Friday, November 04, 2005

BROOKE GLADSTONE: From WNYC in New York, this is NPR's On the Media. I'm Brooke Gladstone.

BOB GARFIELD: And I'm Bob Garfield. Recently the BBC announced a transformation that World Service director Nigel Chapman called, quote, "the most far-reaching since the BBC began international broadcasting more than 70 years ago." The Beeb is shutting down 10 foreign language broadcasts and opening an Arabic language television service in the Middle East. The new service will be available in 2007 and will be free for households with cable or satellite. Jerry Timmins is BBC chief of Africa and the Middle East, and he joins me now. Jerry, welcome to OTM.

JERRY TIMMINS: Thanks very much, Bob. It's a pleasure to be here.

BOB GARFIELD: First I want to ask about what is being sacrificed, and that's the radio broadcasts in Eastern Europe. Why are they deemed no longer necessary?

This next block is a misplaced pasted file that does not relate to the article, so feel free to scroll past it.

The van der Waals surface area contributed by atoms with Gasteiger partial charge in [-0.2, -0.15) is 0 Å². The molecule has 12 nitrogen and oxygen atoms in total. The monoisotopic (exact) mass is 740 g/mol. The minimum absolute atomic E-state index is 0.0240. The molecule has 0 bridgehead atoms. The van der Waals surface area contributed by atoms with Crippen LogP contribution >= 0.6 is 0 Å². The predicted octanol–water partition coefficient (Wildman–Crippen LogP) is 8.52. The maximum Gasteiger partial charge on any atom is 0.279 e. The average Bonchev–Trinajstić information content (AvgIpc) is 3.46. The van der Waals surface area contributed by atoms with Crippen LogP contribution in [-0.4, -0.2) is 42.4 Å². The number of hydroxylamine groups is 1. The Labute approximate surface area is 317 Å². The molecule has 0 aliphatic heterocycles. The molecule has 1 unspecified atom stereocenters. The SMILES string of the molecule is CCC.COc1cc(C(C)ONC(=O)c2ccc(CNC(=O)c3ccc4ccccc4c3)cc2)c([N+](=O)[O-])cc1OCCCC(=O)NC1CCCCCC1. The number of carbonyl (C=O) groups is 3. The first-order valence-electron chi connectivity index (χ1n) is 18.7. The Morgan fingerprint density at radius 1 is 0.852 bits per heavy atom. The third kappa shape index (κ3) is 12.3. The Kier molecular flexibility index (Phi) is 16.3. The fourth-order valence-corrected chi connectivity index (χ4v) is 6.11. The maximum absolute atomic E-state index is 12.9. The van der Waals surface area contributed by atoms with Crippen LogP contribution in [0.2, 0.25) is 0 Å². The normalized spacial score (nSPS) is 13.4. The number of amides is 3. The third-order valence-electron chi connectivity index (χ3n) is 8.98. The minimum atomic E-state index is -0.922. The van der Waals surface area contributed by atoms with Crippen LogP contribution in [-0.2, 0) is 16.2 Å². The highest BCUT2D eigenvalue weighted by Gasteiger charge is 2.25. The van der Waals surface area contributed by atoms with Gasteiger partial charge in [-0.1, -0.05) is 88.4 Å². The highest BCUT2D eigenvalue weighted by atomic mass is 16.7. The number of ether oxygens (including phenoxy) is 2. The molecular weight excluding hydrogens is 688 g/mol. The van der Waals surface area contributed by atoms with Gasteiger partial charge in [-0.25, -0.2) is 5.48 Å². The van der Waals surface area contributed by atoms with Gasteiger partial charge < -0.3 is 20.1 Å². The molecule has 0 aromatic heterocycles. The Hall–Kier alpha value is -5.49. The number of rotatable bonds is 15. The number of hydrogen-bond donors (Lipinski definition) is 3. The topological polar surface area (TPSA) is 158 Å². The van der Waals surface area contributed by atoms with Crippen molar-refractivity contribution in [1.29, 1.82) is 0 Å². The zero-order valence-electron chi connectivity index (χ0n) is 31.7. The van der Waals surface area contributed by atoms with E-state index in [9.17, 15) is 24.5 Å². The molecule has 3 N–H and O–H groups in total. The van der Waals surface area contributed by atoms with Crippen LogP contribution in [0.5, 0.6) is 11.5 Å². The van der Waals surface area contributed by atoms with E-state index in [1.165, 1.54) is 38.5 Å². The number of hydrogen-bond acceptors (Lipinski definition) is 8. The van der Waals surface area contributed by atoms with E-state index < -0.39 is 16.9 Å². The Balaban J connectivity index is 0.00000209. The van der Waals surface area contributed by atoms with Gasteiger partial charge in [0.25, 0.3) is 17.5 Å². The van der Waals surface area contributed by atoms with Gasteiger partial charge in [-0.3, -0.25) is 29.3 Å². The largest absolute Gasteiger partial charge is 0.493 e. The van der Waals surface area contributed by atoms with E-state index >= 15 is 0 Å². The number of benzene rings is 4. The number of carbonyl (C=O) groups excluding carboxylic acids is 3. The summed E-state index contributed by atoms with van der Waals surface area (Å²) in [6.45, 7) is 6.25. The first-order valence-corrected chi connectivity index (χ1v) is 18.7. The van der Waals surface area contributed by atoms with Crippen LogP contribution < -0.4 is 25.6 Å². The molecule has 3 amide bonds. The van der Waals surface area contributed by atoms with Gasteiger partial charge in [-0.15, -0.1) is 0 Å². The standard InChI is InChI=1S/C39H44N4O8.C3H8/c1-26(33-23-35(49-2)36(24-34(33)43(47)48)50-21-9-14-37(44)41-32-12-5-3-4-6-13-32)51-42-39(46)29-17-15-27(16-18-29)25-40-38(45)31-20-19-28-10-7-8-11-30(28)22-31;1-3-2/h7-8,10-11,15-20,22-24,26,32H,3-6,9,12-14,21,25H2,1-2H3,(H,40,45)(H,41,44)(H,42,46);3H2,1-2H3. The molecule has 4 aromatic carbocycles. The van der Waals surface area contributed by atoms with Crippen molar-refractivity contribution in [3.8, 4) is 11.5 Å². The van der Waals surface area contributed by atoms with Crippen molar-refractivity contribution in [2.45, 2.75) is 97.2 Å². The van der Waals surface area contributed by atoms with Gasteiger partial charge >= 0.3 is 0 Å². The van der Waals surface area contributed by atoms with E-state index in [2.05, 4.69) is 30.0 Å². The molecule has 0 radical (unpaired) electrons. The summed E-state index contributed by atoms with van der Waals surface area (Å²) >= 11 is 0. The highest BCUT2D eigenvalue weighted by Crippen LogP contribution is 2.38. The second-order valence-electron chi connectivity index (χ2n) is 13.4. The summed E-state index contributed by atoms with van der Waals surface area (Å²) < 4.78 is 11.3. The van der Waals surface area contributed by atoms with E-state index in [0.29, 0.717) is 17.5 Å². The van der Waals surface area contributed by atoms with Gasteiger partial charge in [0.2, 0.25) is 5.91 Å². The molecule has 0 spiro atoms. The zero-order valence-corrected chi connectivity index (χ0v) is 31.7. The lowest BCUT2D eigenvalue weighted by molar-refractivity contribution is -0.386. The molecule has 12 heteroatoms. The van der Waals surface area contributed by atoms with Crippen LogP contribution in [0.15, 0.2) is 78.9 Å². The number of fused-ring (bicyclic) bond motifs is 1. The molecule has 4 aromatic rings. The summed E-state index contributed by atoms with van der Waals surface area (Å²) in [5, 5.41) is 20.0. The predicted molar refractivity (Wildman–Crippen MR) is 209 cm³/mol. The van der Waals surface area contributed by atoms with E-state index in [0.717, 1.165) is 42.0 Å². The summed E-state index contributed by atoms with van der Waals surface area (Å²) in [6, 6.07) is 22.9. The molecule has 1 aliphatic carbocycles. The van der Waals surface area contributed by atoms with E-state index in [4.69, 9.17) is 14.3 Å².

JERRY TIMMINS: Well, we're not cutting all of the languages to Eastern Europe but a significant proportion of them are going. What we did was we looked at all of our language services and our English output as well, and where we identified that there had been sufficient change in a market so that there was more free media available and where, because of those changes, we were competing less effectively - you know, over the last years five hours audiences had declined rather than gone up - we took the tough decision to stop those particular languages.

BOB GARFIELD: Well, let's talk for a moment about the role that these Eastern European stations played during the Cold War because clearly they were an important source of information from the West across the Iron Curtain, where information was tightly controlled. And as a consequence, their Western news and information is widely credited for helping propel the fall of Communism. I don't know if there was an explicit political motivation to have those services there to begin with. First of all, was there and is there a parallel in the Arabic language television service?